The FMEA procedure requires the creation of a table with all failure modes listed for each of the system components. The “Simple reactor FMEA” table shows the results of this example system level FMEA. The FMEA has identified six critical items that should be reviewed to determine the need for correction.
The system designer, in the case of a simple reactor, may consider installing two temperature switches and wiring them in series. Alternatively the system designer may choose a smart IEC 61508 safety certified temperature transmitter with automatic diagnostics and a relay output. The certified transmitter would reduce proof-testing effort to detect one temperature-sensing switch failed shorted. A second drain pipe could be installed in parallel with the first, therefore preventing a single clogged drain from causing a critical failure. A level sensor on the water tank could warn of insufficient water level. Many other possible design changes could be made to mitigate the critical failures or to reduce the number of false trips.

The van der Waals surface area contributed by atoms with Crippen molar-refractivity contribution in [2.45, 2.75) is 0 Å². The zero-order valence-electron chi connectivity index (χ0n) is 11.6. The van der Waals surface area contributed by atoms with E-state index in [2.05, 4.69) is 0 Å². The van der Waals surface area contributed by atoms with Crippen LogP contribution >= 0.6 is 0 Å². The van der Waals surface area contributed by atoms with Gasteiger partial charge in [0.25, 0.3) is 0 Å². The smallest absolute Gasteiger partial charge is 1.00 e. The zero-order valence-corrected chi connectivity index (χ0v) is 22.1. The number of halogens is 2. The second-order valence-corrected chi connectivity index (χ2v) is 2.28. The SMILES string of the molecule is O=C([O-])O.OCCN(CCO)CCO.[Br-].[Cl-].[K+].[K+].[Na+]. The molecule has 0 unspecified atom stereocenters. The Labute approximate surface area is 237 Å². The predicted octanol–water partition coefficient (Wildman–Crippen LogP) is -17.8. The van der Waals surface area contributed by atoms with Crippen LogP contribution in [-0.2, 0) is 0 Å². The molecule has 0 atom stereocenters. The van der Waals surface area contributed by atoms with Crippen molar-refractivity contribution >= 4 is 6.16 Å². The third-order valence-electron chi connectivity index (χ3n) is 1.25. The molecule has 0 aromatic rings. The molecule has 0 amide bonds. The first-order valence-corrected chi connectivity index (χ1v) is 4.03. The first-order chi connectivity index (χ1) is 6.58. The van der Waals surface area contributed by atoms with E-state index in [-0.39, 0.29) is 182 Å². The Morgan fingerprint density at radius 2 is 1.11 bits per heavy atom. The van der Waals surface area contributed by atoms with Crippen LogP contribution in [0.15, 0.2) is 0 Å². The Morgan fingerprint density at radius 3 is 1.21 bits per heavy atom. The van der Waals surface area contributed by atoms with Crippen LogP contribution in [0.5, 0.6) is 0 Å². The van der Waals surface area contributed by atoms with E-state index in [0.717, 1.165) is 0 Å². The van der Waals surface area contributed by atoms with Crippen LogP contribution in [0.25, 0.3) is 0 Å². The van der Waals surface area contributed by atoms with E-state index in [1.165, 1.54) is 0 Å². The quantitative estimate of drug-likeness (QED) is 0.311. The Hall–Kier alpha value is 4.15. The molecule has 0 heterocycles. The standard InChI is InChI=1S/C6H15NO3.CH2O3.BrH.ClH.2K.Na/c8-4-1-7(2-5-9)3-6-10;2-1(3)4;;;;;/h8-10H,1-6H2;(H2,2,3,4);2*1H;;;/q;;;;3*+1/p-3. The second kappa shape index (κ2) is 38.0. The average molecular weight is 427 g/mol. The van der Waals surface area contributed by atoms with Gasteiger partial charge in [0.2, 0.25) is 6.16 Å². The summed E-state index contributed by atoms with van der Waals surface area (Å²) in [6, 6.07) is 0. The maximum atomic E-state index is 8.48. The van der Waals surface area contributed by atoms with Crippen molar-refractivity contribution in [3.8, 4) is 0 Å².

FMEA method evolution
The FMEA method was expanded in the 1970s to include semi-quantitative ratings (a number between one and 10) for severity, likelihood, and detection. Four columns were then added to the table. Three columns include ratings and a fourth for the risk priority number (RPN), which was obtained by multiplying the three numbers. This expanded method is called a Failure Modes, Effects and Criticality Analysis (FMECA). The “FMECA reactor example” table shows the reactor example with RPN numbers added (columns 7,8,9, and 10).